Fun - The undersold benefit of Scala

I've seen a lot of arguments lately comparing Scala to [insert any language here]. The arguments are normally based on some mix of conciseness, static typing, functional programming and the actor model. However, I've yet to see anyone arguing for the main reason I'm drawn to Scala: it's fun to work in.

Some of this fun factor is a result of the above arguments but I'm going to illustrate 3 ways in which I find Scala more enjoyable than my normal language: Java.

Functional Programming is Fun

There. I said it.

I don't mean the brain-bending functional programming examples you often get at university. I mean the practical sort:

val totalAge = list.foldLeft(0)(_ + _.age)

The Java alternatives to this are full of boiler plate: interfaces and anonymous inner classes or iterating over the list and summing. However, writing all that boiler plate code isn't fun. Writing only the code that you want to write is way more fun than writing the code you want to write surrounded by a load of dross.

Forgetting multi-threading woes is Fun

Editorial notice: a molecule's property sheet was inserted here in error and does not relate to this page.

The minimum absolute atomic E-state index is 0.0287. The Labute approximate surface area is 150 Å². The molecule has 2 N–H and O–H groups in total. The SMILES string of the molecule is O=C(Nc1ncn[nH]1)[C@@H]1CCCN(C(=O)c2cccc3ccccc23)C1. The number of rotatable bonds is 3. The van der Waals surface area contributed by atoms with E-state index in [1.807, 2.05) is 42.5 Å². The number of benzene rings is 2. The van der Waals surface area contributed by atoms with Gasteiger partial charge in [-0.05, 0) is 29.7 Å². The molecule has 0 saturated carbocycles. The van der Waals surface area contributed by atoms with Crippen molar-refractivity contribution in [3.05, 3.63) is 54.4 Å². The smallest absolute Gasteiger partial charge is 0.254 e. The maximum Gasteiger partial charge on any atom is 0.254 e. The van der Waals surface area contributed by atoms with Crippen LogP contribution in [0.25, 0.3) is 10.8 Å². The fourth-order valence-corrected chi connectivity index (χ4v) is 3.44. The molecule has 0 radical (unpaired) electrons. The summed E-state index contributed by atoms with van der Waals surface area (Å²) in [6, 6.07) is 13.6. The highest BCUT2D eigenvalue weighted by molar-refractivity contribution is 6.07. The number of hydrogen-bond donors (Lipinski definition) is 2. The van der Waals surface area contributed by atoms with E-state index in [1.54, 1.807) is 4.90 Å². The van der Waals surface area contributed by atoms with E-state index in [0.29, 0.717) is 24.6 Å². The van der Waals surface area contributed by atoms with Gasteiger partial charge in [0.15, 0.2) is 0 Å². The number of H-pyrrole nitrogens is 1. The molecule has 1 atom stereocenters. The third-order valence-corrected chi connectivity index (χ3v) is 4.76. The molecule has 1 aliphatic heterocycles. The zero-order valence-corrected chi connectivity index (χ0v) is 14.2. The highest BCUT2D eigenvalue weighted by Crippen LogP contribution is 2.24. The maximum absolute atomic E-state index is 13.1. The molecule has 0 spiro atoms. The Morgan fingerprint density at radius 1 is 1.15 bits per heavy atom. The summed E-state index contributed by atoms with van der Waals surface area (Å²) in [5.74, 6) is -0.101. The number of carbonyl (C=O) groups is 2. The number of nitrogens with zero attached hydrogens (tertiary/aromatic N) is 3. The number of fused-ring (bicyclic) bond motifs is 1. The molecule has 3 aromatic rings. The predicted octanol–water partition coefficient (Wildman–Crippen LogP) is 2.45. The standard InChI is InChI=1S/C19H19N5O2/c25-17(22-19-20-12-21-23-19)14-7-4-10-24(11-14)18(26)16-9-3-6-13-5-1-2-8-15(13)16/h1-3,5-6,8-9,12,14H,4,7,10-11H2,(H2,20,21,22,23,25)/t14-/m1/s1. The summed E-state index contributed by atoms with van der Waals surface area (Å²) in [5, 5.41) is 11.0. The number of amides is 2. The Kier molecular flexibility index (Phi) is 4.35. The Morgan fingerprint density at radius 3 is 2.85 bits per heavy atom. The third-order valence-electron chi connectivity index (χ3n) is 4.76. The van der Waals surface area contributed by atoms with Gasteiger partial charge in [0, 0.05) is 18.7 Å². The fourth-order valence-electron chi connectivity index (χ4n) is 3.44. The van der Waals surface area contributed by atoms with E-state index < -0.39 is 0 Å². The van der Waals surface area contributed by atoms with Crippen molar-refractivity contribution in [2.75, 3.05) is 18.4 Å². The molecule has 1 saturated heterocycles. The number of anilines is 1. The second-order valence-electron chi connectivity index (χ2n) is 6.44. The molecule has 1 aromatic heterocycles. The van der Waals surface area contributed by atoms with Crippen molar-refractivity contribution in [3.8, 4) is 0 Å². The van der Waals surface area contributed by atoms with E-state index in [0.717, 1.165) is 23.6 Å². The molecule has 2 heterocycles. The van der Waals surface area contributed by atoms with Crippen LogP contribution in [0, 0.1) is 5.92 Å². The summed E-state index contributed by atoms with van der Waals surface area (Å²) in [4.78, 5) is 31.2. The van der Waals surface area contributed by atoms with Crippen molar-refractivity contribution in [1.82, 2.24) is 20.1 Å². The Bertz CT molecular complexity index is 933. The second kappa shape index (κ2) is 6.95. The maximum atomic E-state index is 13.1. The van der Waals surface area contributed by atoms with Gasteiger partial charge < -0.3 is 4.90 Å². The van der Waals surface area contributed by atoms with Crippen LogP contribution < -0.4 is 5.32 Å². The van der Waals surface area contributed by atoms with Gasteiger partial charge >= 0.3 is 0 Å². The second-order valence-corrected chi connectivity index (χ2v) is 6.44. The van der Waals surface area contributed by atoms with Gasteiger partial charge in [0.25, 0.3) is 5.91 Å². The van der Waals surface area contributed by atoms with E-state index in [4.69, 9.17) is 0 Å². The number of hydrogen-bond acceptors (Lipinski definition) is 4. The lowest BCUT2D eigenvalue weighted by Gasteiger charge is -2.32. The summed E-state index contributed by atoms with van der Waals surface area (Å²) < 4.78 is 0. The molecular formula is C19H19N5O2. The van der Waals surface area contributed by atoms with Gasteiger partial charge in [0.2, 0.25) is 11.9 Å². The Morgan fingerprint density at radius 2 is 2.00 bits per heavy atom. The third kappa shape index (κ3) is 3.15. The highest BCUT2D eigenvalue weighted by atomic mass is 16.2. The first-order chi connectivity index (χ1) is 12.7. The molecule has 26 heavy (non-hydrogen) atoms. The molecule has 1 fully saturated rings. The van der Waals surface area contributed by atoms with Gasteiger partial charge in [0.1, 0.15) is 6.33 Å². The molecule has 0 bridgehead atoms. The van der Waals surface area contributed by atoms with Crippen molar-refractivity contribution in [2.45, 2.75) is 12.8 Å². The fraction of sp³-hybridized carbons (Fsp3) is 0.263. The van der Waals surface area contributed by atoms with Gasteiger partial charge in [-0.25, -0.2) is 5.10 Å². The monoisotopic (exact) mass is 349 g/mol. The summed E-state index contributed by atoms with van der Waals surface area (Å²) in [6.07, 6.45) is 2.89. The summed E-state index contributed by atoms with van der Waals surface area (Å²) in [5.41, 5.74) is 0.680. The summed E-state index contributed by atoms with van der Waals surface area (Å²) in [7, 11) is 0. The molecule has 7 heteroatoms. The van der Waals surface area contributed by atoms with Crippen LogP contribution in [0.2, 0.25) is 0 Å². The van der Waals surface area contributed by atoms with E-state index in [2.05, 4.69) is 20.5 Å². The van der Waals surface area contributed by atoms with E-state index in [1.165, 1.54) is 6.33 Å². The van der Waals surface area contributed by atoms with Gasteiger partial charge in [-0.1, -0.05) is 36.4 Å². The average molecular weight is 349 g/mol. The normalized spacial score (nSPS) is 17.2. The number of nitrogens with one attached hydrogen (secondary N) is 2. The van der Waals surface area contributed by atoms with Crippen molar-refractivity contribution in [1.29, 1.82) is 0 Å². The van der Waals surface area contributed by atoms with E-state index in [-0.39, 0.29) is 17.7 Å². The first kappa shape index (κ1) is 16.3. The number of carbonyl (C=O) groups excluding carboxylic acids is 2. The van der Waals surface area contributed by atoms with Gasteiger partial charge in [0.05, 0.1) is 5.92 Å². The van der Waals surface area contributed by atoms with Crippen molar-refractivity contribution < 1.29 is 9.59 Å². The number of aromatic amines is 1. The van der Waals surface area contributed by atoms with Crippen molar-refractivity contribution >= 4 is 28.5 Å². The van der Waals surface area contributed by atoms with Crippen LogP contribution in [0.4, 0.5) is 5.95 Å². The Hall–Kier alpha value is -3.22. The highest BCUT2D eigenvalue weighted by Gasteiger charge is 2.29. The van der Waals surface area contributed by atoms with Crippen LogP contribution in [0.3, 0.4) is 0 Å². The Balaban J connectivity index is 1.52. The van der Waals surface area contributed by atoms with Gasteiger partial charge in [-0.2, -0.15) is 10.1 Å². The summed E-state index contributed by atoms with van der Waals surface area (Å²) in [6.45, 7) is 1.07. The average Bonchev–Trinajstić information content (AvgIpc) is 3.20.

The actor model allows you to remove a lot of your multi-threading woes as you can rely on the message-passing model to be safe. This removes all that boring time spent pondering whether each synchronized block is valid. It also removes a lot of the boring time spent debugging multi-threading bugs.

Explaining actors is even fun in itself. You can get a group of people together and they can be the actors and you can act out a scenario. Far more fun than trying to explain multi-threading.

Getters/setters are dull, dull, dull

public void setAge(int age) {
  this.age = age;

public int getAge() {
  return this.age;  

yawn I know this can be auto-generated by any decent IDE. However, I shouldn't have to auto-generate it. I shouldn't even have to see this stuff unless it is doing something exciting. In Scala you can do this in one line:

var age

If I need to do something more exciting in the getters/setters then I can. That option is still there. However, the default 90% case is covered off in one line. Goodbye dull code that offends my eyes every time I see it.


So, there we have it. 3 examples of why I find Scala more fun than Java - but, there are many more! I welcome any more examples of why Scala is more fun :-)


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Colin Howe

I'm Colin. I like coding, ultimate frisbee and startups. I am VP of engineering at Conversocial